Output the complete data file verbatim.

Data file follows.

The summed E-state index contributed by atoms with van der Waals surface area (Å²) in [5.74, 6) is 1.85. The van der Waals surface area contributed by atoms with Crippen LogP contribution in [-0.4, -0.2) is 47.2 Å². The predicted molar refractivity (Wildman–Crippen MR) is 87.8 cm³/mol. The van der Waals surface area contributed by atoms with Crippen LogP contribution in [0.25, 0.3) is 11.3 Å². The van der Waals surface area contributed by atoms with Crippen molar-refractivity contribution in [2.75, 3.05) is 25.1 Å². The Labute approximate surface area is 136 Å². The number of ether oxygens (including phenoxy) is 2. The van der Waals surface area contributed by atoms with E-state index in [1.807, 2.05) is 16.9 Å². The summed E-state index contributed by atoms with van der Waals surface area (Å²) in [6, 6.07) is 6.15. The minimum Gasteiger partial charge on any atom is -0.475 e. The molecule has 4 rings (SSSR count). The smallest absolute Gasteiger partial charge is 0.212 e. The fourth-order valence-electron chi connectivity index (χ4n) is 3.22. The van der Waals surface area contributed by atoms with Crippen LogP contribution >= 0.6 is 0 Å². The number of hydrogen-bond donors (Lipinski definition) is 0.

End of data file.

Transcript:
The summed E-state index contributed by atoms with van der Waals surface area (Å²) in [5.74, 6) is 1.85. The van der Waals surface area contributed by atoms with Crippen LogP contribution in [-0.4, -0.2) is 47.2 Å². The predicted molar refractivity (Wildman–Crippen MR) is 87.8 cm³/mol. The van der Waals surface area contributed by atoms with Crippen LogP contribution in [0.25, 0.3) is 11.3 Å². The van der Waals surface area contributed by atoms with Crippen molar-refractivity contribution in [2.75, 3.05) is 25.1 Å². The Labute approximate surface area is 136 Å². The number of ether oxygens (including phenoxy) is 2. The van der Waals surface area contributed by atoms with E-state index in [1.807, 2.05) is 16.9 Å². The summed E-state index contributed by atoms with van der Waals surface area (Å²) in [6, 6.07) is 6.15. The minimum Gasteiger partial charge on any atom is -0.475 e. The molecule has 4 rings (SSSR count). The smallest absolute Gasteiger partial charge is 0.212 e. The fourth-order valence-electron chi connectivity index (χ4n) is 3.22. The van der Waals surface area contributed by atoms with Crippen LogP contribution >= 0.6 is 0 Å². The number of hydrogen-bond donors (Lipinski definition) is 0.